We must value truth above all and precisely because differences were ones of personality one could perhaps ignore the machlokes. To imply that these great men had qualities that clearly their machlokes showed that they lacked would be a misleading falsehood. If one can’t trust the accuracy of what one is told when one has spoken to people who know the truth how can one trust what we are told about thousands of years ago. Thus, one can’t mislead in ones biography- if one does mislead it is a challenge to mesorah which depends on good faith accurate history.

  8. cvmay says:

    The best biography is “A Tzaddik in our Time” about the Life and Legacy of Reb Aryeh Levin by Simchah Raz.
    I highly recommend it to all readers and it should be used a mussar sefer for “ahavas yisroel”

  9. Whoa Nelly says:

    Dr. E.,

    Really? You want a response to conspiracy theorists? Such a comment really does not warrant a response, however;

    Perhaps they could not afford to write the details about the irreligious opposition to the Vaad Hatzolah. Too much off a black eye for certain groups.

  10. A. Schreiber says:

    “Doesnt warrant a response” is what people say when they cannot respond. As for alleged irreligious oppostion to the Vaad Hatzolah – please. How many hundreds of times have we read material from orthodox groups slamming rabbi stephen wise on this topic? (While simultaneously ducking charges that the same Vaad itself only focused on rescuing orthodox Jews, and only yeshivah-affiliated orthodox Jews at that.) Clearly that’s not a factor.

    Having said that, there are many reasons some people do not have bios of them written, or said another way, there are reasons some people do have bios written of them. It’s not necessarily something sinister or conspiratorial.

  11. Bob Miller says:

    Dr. E is free to be snide about a Gadol, and we’re free to object.

  12. jack bauer says:

    R’ Rosenblum, I stopped reading any Gadol biographies after the Lakewood Cheder sent out “My Uncle the Netziv” and then sent a letter to all those who recieved it asking them not to read it as it allegedly contained disparaging info about the Netziv. The crime? What was so terrible that this book shouldnt be allowed in a Jewish home? Well, it seems the Netziv-gasp – read the newspaper.

    Add to that the shameful banning of “The making of a Gadol” recently, so nothing has changed. It is obvious that the ‘powers that be’ have an agenda, and that agenda excludes anything that is slightly to the left of ‘right wing extremist chareidi.’

    I’m not interested in puff pieces or hagiagraphy that insult the average readers intelligence.

  13. Whoa nelly says:

    A Schreiber,

    Does not warrant a response means that it was an gratuitous comment. And it does not dignify a response.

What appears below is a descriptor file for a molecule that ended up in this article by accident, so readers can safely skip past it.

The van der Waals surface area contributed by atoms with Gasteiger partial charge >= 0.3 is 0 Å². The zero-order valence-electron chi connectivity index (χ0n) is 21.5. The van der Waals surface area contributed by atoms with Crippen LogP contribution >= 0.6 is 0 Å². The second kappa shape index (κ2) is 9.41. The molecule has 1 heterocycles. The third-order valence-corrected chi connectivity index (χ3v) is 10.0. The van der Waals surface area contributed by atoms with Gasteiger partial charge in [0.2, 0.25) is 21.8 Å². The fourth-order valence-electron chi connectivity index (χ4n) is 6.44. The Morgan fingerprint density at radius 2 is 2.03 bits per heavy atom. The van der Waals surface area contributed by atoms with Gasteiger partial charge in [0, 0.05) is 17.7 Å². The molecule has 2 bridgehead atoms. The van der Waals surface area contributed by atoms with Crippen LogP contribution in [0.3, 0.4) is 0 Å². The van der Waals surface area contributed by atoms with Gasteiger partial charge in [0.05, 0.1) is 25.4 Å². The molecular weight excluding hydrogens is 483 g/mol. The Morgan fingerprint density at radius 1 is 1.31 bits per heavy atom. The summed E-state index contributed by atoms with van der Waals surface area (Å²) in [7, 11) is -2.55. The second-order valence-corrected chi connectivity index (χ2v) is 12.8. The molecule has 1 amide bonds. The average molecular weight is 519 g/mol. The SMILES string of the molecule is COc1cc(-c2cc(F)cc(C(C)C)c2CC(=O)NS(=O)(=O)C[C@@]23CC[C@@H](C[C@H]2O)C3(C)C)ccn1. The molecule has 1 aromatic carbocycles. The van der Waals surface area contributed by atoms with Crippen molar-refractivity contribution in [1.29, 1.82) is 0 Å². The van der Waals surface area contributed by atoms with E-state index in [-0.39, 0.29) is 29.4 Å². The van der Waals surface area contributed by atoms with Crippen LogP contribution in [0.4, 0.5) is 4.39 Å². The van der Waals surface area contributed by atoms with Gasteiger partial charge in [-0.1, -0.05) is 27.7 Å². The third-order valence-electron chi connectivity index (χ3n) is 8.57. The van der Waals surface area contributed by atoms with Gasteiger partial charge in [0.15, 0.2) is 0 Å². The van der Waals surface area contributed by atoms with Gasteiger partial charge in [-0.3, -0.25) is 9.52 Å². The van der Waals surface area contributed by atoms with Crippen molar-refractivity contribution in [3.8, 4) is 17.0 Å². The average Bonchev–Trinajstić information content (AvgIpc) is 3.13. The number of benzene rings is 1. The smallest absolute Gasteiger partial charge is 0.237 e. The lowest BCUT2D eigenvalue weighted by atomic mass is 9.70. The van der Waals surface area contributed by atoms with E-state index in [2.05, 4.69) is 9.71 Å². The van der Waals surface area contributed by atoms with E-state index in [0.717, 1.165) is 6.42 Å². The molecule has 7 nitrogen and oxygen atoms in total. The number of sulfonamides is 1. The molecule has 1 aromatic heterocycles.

There was no detailed treatment of Weiss’s abhorrent behaviour and a book about R Aharon would necessitate just such a treatment. I guess these publishers were a lot more tuned into preserving the peace than Dr. E. might be.

  14. David F. says:

    Seems I’m in the minority here but I’ve read quite a few of the Gadol biographies and found some of them highly inspiring. Not all, but definitely quite a few. My favorites were the Rav Yaakov, Rav Elchonen, Rav Mendel Kaplan and although he doesn’t qualify as a “gadol” in terms of his Torah scholarship, I greatly appreciated the one on Mike Tress. His gadlus was no less, albeit in a different venue. I have aiming to read the Rav Dessler volume, but haven’t found the time yet.

  15. Nachum says:

    I think the reference to R’ Aharon Kotler is referring to his immediate family, details of which would never make it into a “Gadol” biography but which are very well known. (This is in addition to what was in “Making of a Godol.”)

    But why not? Chabad has managed to blur over almost identical details very easily.

    My brother was a close talmid of R’ Pam. When the Artscroll version came out, he asked the author, who he knew, why certain well-known details (for example, that he had a degree in and taught math in the Torah Vodaas high school before becoming a rebbe) didn’t make it in. The answer was simply and obvious.

  16. Shachar Haamim says:

    a quarter century long dispute can’t be reduced to two sentences.
    If we take the example of Mesivta Torah Vodaas between the 1950’s and the end of the 1970’s as an example, even if this or that fact is partially in dispute, one simply can’t deny the fact that major power struggles took place which involved shouting, physical attacks by rabbonim against other rabbonim, roshei yeshiva locking other roshei yeshiva out of the beis midrash, and a variety of other such incidents. This dispute had MAJOR ramifications for the direction of the yeshiva – and by extension for contemporary American charedi orthodoxy – which are still felt to this very day. Just as an example, had Reb Yaakov not been “forced” into “retirement” and/or had Rav Zelig Epstein not left the yeshiva and been appointed Rosh Yeshiva, American yeshiva orthodoxy would be VERY different today in many ways. So even if this dispute was “personality” based, it boggles the mind that any biography of the major players involved in it would just omit it entirely.